The nation is still reeling from the revelation that hacks at the Office of Personnel Management exposed the personal data of 22.1 million people. But government audits reveal that the agency isn't alone: Basically the whole government is struggling to protect its computer systems.

Under a 2002 law, federal agencies are supposed to meet a minimum set of information security standards and have annual audits of their cybersecurity practices. OPM's reviews showed years of problems. 

[Why OPM should have seen the latest cyberattack coming]

But the issue is far more widespread than with just one agency. According to the Government Accountability Office, 19 of 24 major agencies have declared cybersecurity a "significant deficiency" or a "material weakness." Problems range from a need for better oversight of information technology contractors to improving how agencies respond to breaches of personal information, according to GAO.

"Until federal agencies take actions to address these challenges—including implementing the hundreds of recommendations GAO and agency inspectors general have made—federal systems and information will be at an increased risk of compromise from cyber-based attacks and other threats," the watchdog agency said in a report earlier this month.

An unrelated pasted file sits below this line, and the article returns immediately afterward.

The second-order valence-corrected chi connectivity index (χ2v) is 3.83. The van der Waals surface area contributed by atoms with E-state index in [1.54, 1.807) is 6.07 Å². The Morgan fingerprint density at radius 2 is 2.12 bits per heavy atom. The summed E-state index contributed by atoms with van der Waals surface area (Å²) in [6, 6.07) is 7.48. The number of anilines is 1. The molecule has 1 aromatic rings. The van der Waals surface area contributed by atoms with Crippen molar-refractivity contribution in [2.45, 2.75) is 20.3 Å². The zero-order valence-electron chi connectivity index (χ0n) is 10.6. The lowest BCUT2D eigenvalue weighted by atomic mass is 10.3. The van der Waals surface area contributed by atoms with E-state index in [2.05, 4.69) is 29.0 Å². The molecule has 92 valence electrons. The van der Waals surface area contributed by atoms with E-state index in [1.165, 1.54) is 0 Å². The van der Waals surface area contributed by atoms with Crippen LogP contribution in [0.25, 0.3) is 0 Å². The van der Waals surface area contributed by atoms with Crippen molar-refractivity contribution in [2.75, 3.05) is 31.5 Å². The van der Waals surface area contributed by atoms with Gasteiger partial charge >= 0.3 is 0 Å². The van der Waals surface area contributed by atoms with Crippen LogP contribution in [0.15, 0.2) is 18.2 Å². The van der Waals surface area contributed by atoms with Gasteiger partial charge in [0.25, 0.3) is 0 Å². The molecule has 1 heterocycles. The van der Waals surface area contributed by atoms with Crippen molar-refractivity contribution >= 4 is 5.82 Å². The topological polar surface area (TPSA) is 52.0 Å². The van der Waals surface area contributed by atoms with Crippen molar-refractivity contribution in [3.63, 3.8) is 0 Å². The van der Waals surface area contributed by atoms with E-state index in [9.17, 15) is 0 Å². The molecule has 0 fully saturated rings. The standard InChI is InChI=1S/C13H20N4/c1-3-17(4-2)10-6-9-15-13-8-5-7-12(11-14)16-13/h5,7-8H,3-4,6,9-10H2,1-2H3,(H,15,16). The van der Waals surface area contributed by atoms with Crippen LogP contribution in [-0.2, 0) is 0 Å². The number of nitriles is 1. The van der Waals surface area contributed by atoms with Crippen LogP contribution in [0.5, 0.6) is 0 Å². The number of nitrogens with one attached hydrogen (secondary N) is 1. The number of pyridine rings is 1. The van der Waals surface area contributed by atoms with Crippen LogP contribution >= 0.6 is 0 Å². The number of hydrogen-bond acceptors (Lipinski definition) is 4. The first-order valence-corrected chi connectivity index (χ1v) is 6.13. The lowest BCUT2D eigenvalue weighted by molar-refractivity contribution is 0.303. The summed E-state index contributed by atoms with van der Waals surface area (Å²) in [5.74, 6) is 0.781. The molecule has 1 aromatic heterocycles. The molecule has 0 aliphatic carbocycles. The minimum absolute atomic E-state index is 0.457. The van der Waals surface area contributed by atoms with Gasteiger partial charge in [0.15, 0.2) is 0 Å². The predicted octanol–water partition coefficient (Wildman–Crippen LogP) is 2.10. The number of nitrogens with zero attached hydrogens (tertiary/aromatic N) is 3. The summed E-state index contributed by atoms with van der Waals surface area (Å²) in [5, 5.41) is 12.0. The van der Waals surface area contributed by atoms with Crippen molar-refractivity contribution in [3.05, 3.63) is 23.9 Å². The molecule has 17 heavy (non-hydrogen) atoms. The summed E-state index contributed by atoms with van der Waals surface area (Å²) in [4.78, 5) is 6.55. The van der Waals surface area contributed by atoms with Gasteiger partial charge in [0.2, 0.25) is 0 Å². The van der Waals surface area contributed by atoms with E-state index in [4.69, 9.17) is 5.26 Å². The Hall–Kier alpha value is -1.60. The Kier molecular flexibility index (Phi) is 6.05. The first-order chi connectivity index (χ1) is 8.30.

GAO also noted the "sharp" increase in information security incidents reported by federal agencies in recent years. In fiscal year 2006, there were 5,503. In fiscal year 2014, there were 67,168 -- as illustrated by this graph:


(GAO)

Not all of those involve hacks or breaches -- but the number of security incidents reported involving personal information has more than doubled from 10,481 in fiscal year 2009 to 27,624 in fiscal year 2014, according to GAO.

And the private sector, too, has been struggling to respond to a wave of cyberattacks that hit retailers and health insurers in recent years.

But even before the latest OPM hacks, the U.S. government was being battered by breaches. A hack at the National Oceanic and Atmospheric Administration weather network forced cybersecurity teams to seal off data important for disaster planning and aviation uses last fall. The White House and State Department also suffered breaches in their non-classified e-mail systems within the last year.